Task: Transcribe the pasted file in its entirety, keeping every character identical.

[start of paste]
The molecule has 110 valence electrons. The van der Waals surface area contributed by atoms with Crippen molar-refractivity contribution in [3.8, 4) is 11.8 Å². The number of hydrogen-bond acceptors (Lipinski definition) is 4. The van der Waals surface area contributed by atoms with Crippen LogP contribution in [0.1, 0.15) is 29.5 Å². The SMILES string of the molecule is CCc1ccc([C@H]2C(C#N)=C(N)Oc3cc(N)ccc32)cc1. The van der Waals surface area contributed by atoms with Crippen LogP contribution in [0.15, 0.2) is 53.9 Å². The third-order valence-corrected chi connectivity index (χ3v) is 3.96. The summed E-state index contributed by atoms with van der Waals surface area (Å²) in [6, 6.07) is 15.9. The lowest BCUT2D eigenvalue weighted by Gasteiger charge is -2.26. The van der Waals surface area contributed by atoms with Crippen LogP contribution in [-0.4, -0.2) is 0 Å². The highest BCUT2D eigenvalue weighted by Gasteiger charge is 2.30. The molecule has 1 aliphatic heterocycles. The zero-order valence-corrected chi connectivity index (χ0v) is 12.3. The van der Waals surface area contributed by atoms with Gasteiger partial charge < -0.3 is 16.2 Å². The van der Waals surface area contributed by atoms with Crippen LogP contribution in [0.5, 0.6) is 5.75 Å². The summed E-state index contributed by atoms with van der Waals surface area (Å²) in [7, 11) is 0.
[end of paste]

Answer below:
The molecule has 110 valence electrons. The van der Waals surface area contributed by atoms with Crippen molar-refractivity contribution in [3.8, 4) is 11.8 Å². The number of hydrogen-bond acceptors (Lipinski definition) is 4. The van der Waals surface area contributed by atoms with Crippen LogP contribution in [0.1, 0.15) is 29.5 Å². The SMILES string of the molecule is CCc1ccc([C@H]2C(C#N)=C(N)Oc3cc(N)ccc32)cc1. The van der Waals surface area contributed by atoms with Crippen LogP contribution in [0.15, 0.2) is 53.9 Å². The third-order valence-corrected chi connectivity index (χ3v) is 3.96. The summed E-state index contributed by atoms with van der Waals surface area (Å²) in [6, 6.07) is 15.9. The lowest BCUT2D eigenvalue weighted by Gasteiger charge is -2.26. The van der Waals surface area contributed by atoms with Crippen LogP contribution in [-0.4, -0.2) is 0 Å². The highest BCUT2D eigenvalue weighted by Gasteiger charge is 2.30. The molecule has 1 aliphatic heterocycles. The zero-order valence-corrected chi connectivity index (χ0v) is 12.3. The van der Waals surface area contributed by atoms with Gasteiger partial charge < -0.3 is 16.2 Å². The van der Waals surface area contributed by atoms with Crippen LogP contribution in [0.5, 0.6) is 5.75 Å². The summed E-state index contributed by atoms with van der Waals surface area (Å²) in [7, 11) is 0.